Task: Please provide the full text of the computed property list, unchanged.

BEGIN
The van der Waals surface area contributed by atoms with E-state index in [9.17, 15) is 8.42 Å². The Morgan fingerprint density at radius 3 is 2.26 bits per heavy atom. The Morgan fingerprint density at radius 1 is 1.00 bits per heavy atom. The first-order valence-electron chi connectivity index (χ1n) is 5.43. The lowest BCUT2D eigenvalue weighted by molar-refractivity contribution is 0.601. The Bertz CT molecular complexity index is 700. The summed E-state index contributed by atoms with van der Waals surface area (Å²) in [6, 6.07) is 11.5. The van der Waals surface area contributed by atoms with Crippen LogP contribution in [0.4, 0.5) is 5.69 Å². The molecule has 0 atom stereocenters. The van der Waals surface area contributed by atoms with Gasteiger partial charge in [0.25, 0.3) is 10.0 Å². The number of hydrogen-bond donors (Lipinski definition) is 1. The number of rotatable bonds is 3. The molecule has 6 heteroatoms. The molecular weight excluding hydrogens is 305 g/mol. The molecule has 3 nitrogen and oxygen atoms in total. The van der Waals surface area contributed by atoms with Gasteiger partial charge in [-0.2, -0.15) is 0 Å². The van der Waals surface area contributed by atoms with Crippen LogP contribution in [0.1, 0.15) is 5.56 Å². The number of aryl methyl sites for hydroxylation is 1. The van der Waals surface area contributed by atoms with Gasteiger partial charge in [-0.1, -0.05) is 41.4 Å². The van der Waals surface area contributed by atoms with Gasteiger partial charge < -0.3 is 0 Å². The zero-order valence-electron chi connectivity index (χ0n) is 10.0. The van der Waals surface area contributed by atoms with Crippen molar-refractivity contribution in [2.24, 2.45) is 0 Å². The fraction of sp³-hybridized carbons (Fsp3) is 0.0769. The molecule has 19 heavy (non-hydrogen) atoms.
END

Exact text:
The van der Waals surface area contributed by atoms with E-state index in [9.17, 15) is 8.42 Å². The Morgan fingerprint density at radius 3 is 2.26 bits per heavy atom. The Morgan fingerprint density at radius 1 is 1.00 bits per heavy atom. The first-order valence-electron chi connectivity index (χ1n) is 5.43. The lowest BCUT2D eigenvalue weighted by molar-refractivity contribution is 0.601. The Bertz CT molecular complexity index is 700. The summed E-state index contributed by atoms with van der Waals surface area (Å²) in [6, 6.07) is 11.5. The van der Waals surface area contributed by atoms with Crippen LogP contribution in [0.4, 0.5) is 5.69 Å². The molecule has 0 atom stereocenters. The van der Waals surface area contributed by atoms with Gasteiger partial charge in [0.25, 0.3) is 10.0 Å². The number of hydrogen-bond donors (Lipinski definition) is 1. The number of rotatable bonds is 3. The molecule has 6 heteroatoms. The molecular weight excluding hydrogens is 305 g/mol. The molecule has 3 nitrogen and oxygen atoms in total. The van der Waals surface area contributed by atoms with Gasteiger partial charge in [-0.2, -0.15) is 0 Å². The van der Waals surface area contributed by atoms with Crippen LogP contribution in [0.1, 0.15) is 5.56 Å². The number of aryl methyl sites for hydroxylation is 1. The van der Waals surface area contributed by atoms with Gasteiger partial charge in [-0.1, -0.05) is 41.4 Å². The van der Waals surface area contributed by atoms with Gasteiger partial charge < -0.3 is 0 Å². The zero-order valence-electron chi connectivity index (χ0n) is 10.0. The van der Waals surface area contributed by atoms with Crippen molar-refractivity contribution in [2.24, 2.45) is 0 Å². The fraction of sp³-hybridized carbons (Fsp3) is 0.0769. The molecule has 19 heavy (non-hydrogen) atoms.